Camilla Bo’ is an Italian freelance journalist and stylist. After two years of study in Paris she returned to her native Rome to study architecture. The art of critique proved more fruitful for Camilla and she began to write for the Association of Art and Critic about art and design and on her personal blog Choufouchouf. Focusing on the relation and communication between fashion and art, she decided to follow her creative nature not only giving a voice to the library she has on her laptop but also as inspiration for editorials. She’s now based in London, attending the course of «Art Direction for Fashion» at the Central Saint Martins College of Art.
Pharmacies in Thailand continue to sell performance enhancing drugs, many of which are not regulated by the Thai food and drug administration (FDA) and/or do not appear in the Monthly Index of Medical Specialties (MIMS) drug information. This has attracted attention from the Thai police and the Department of Special Investigations (DSI) who conduct routine inspections for unlicensed and counterfeit medicines that arrive through unauthorized distribution channels produced in underground labs (UGL). Nonetheless, supply and demand remains strong.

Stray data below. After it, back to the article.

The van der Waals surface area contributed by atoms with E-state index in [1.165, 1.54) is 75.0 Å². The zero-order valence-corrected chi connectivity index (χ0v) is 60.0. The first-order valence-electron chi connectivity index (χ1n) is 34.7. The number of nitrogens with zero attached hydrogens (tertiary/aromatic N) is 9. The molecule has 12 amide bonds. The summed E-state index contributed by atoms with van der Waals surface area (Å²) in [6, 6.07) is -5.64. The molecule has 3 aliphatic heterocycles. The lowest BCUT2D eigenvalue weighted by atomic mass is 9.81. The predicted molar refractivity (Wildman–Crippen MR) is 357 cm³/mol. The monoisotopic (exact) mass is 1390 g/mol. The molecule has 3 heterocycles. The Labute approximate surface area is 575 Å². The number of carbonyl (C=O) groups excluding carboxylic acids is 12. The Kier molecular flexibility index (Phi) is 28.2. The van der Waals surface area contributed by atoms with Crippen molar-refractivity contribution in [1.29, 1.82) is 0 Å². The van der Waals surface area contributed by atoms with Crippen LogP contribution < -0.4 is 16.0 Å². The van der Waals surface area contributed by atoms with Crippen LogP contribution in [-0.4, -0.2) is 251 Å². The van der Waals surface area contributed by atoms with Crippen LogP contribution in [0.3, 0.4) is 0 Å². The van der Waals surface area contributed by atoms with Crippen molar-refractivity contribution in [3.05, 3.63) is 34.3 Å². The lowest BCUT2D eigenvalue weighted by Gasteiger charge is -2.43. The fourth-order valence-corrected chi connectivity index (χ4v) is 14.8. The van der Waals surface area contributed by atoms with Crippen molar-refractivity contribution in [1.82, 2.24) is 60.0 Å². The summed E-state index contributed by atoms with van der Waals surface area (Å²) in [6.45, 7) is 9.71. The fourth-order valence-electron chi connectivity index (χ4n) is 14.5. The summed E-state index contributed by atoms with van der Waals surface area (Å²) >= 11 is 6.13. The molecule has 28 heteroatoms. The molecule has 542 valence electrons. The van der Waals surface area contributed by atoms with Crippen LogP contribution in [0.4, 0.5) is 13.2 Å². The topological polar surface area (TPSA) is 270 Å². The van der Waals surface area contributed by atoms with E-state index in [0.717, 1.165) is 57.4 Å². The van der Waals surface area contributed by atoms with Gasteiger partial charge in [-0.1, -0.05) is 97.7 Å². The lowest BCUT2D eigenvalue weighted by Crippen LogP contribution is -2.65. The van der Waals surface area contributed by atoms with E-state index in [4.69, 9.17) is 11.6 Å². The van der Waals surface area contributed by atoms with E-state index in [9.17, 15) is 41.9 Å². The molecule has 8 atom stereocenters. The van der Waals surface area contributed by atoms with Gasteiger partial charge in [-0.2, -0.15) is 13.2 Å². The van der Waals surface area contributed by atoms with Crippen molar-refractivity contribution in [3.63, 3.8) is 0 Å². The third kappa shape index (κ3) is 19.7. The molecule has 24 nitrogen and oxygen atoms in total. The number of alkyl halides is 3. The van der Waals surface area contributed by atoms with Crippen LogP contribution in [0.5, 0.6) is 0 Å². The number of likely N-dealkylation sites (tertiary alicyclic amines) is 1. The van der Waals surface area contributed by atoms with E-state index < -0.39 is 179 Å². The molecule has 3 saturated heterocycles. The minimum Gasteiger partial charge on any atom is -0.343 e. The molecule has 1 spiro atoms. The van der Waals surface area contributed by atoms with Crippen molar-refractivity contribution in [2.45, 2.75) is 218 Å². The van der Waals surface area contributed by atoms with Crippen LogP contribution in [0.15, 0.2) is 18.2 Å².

The most serious complication of anabolic steroid use is the development of hepatic tumors, either adenoma or hepatocellular carcinoma. The hepatic tumors arise in patients on long term androgenic steroids, usually during therapy of aplastic anemia or hypogonadism, but occasionally in athletes or body builders using anabolic steroids illicitly. Tumors are typically found after 5 to 15 years of use, but onset within 2 years of starting therapy with testerosterone esters has been described. Many of the case reports have occurred in patients with other risk factors for cancer, such as Fanconi?s syndrome, iron overload or chronic hepatitis C (from blood transfusions). However, hepatic adenomas and hepatocellular carcinoma have also been described in patients taking androgenic steroids who have no other evidence of liver disease and normal histology in the nontumor parts of the liver. The pathology of the tumors is usually hepatic adenoma or ?well differentiated? hepatocellular carcinoma or hepatic adenoma with areas of malignant transformation. Rare instances of cholangiocarcinoma and angiosarcoma have also been described in patients on long term androgenic steroids. Clinical presentation is generally with right upper quadrant discomfort and a hepatic mass found clinically or on imaging studies. Routine liver tests are often normal unless there is extensive spread or rupture or an accompanying liver disease. Alphafetoprotein levels are usually normal. There is often (but not always) spontaneous regression in the tumor when the anabolic steroids are stopped. Hepatocellular carcinoma arising during anabolic steroid therapy is believed to have a better prognosis than that related to cirrhosis or chronic hepatitis B and C; however, deaths from hepatic rupture or tumor spread and metastasis have been reported in patients with anabolic steroid related hepatocellular carcinoma without cirrhosis.